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The Spectrum is consistently supportive of the SAFE Act, and gun control at large. But although keeping guns out of the hands of criminals and unstable individuals is of crucial importance, as is the prevention of gun violence in general, safety cannot come at the expense of civil rights and social equality.
Living next door to uncooperative or unpleasant neighbors may be an unavoidable experience, but residents of Tonawanda are doing all they can to prevent a crematory from reopening in their neighborhood.
The lights in the locker room suddenly shut off, and upperclassmen pinned down a freshman football player, lifted him to his feet while forcing a finger in his rectum – afterwards, the same finger would sometimes be pushed into the freshman’s mouth.
When 42-year-old Omar Gonzalez, an Iraq War veteran with a history of post-traumatic stress disorder, scaled a fence and made it into the White House, he could not have known his intrusion would become emblematic of the troubling failures of an agency, which, given its task, should never falter.
One out of every four children born in Buffalo’s East Side is the result of a teenage pregnancy. The area, which is home the highest concentration of students attending Buffalo public schools, is also host to a teen pregnancy rate more than double the nationwide average of 10 percent – and even the latter number is the highest rate among the developed world.
As UB expands its presence downtown with its much-touted medical campus, there is still a glaring omission from the university’s involvement in the city: The presence of undergraduates exploring and enjoying what downtown Buffalo has to offer.
Transforming sections of a historic church garnished with stained glass windows and Romanesque architecture into modern apartment units may seem unorthodox.
State governments are beginning to chip away at the economic inequality that plagues the country, at a painfully gradual pace.
Apparently Bills head coach Doug Marrone has forgotten there are 16 games in an NFL season. It’s about the long haul, not the short term.
With breweries, bars, wine trails and tailgates, Buffalo is a city with plenty of options for alcoholic indulgence (and considering the recent performances by the Bills and the Sabres, there’s no shortage of reasons to knock back a few beers).
Television producer, director and screenwriter Shonda Rhimes is arguably best known for the shows she’s created, “Grey’s Anatomy” and “Scandal,” but that’s not why she’s making headlines today. The newest show from Rhimes’ production company, “How to Get Away with Murder” inspired Alessandra Stanley, The New York Times’ chief television critic to profile the television maven.
Standardized testing in Buffalo could become a little less tedious for high school students, as New York’s Board of Regents prepares to votes on a proposal which would allow testing in a wider variety of subjects. Currently, students are required to pass Regents exams in English, U.S. history and government, global history and geography, science and math in order to earn a Regents diploma.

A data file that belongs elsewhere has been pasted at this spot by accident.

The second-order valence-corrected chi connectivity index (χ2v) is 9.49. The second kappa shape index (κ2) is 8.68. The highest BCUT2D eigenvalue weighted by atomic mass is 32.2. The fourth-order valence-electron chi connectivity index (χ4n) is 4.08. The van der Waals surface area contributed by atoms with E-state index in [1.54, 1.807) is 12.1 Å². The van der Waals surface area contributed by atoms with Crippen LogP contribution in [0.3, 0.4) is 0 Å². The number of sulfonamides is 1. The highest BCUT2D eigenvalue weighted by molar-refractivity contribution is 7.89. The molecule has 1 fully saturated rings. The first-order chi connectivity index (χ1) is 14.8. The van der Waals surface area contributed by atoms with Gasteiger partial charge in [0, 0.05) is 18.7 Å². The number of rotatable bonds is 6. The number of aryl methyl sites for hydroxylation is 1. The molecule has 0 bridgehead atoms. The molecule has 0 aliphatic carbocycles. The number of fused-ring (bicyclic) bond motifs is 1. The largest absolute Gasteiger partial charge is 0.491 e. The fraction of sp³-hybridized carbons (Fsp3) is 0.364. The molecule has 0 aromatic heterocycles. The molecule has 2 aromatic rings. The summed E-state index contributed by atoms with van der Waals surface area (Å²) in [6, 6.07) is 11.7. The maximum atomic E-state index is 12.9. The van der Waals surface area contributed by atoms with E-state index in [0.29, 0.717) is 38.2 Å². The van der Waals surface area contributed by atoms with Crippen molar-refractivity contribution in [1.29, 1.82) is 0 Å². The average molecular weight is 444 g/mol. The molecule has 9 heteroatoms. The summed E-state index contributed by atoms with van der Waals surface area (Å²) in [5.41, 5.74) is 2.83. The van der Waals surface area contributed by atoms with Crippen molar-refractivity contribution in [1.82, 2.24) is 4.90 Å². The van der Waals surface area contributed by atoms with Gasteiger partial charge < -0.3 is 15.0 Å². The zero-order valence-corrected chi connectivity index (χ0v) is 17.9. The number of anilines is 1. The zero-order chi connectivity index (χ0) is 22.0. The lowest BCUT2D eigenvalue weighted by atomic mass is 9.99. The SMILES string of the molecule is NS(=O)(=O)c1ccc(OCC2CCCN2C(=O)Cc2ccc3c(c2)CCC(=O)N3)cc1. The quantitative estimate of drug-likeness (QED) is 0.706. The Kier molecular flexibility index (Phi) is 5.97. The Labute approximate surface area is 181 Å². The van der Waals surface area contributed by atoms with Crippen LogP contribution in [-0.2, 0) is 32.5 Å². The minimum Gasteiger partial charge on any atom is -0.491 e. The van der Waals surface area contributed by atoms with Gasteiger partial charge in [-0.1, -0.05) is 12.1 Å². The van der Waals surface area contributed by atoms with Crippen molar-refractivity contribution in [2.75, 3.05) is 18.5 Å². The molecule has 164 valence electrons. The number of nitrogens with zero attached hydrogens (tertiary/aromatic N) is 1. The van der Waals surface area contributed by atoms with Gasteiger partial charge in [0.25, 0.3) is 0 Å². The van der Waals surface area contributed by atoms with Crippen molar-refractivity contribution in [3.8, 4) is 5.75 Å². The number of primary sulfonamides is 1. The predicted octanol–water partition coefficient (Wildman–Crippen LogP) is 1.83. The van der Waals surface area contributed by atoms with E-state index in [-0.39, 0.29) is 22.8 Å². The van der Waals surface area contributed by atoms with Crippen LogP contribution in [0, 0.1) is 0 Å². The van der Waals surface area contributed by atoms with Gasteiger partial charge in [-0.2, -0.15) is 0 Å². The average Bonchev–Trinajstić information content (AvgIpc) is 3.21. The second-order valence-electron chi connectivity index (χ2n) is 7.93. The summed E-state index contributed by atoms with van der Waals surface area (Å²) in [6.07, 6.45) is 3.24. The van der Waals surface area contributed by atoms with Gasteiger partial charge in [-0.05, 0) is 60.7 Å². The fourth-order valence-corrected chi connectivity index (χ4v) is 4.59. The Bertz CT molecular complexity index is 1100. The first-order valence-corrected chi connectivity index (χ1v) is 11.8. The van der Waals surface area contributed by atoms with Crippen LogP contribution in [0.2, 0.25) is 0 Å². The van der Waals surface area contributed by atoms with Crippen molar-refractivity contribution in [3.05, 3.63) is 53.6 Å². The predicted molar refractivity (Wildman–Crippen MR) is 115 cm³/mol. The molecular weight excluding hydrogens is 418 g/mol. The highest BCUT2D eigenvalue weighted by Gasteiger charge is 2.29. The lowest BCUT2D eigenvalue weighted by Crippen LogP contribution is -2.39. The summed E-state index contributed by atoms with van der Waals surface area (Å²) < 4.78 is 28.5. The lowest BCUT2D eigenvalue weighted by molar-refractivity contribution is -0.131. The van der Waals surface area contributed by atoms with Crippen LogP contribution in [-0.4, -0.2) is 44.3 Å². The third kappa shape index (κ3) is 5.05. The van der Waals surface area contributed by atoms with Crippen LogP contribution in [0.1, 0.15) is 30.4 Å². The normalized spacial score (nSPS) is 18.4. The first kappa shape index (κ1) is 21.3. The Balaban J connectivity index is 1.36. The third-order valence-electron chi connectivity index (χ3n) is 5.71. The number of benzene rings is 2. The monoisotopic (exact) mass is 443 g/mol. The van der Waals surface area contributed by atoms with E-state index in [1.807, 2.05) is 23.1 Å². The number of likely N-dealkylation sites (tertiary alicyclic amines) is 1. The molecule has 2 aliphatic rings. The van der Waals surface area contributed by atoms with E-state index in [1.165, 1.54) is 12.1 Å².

In an era plagued by a terrifying roughly $1.1 trillion in nationwide student loan debt, college graduates can’t afford to pay their rent, buy a home or start a small business. Just moving out of their parents’ home is a feat comparable to a doctoral degree or a promotion to CEO for millennial graduates.
In a move that threatens community safety and ignores the objections of the public and county officials, the State is allowing the establishment of a methadone clinic in a residential neighborhood.
A year ago, optimism abounded in Buffalo as the city’s School Board approved a much-sought partnership with Johns Hopkins University. The prestigious institution seemed like a lifeline for two of the district’s most underperforming high schools, East High School and Lafayette High School.
What began as a classic family vacation ended in tragedy, punctuated by the recoil of a submachine gun that ended one life and irrevocably altered another.
Dramatic change is in store for the Buffalo Board of Education. But as the newly elected members of the board settled into their seats on July 1, they joined a group still recovering from a nearly two-month transitional period mired in disagreement and debate.
In The Spectrum’s final issue of the 2013-14 school year, managing editor Lisa Khoury exposed a dangerous and unchecked phenomenon occurring just minutes away from UB’s South Campus. In her article, “Animal Heights,” Khoury outlined the organization and behavior of five illegal fraternities at UB: Sigma Alpha Mu, Alpha Tau Omega, Phi Delta Theta, Kappa Sigma and Delta Sigma Phi.
In the early morning hours of Saturday, August 14, the city of Buffalo witnessed the worst crime it had seen in 30 years. Four people were killed and four more wounded by gunfire outside City Grill, a downtown restaurant.
Monday started as nonchalantly as the first day of classes possibly could. But some big and unexpected news was released around 3 p.m.: University at Buffalo President John B. Simpson announced his retirement, effective Jan. 15, 2011.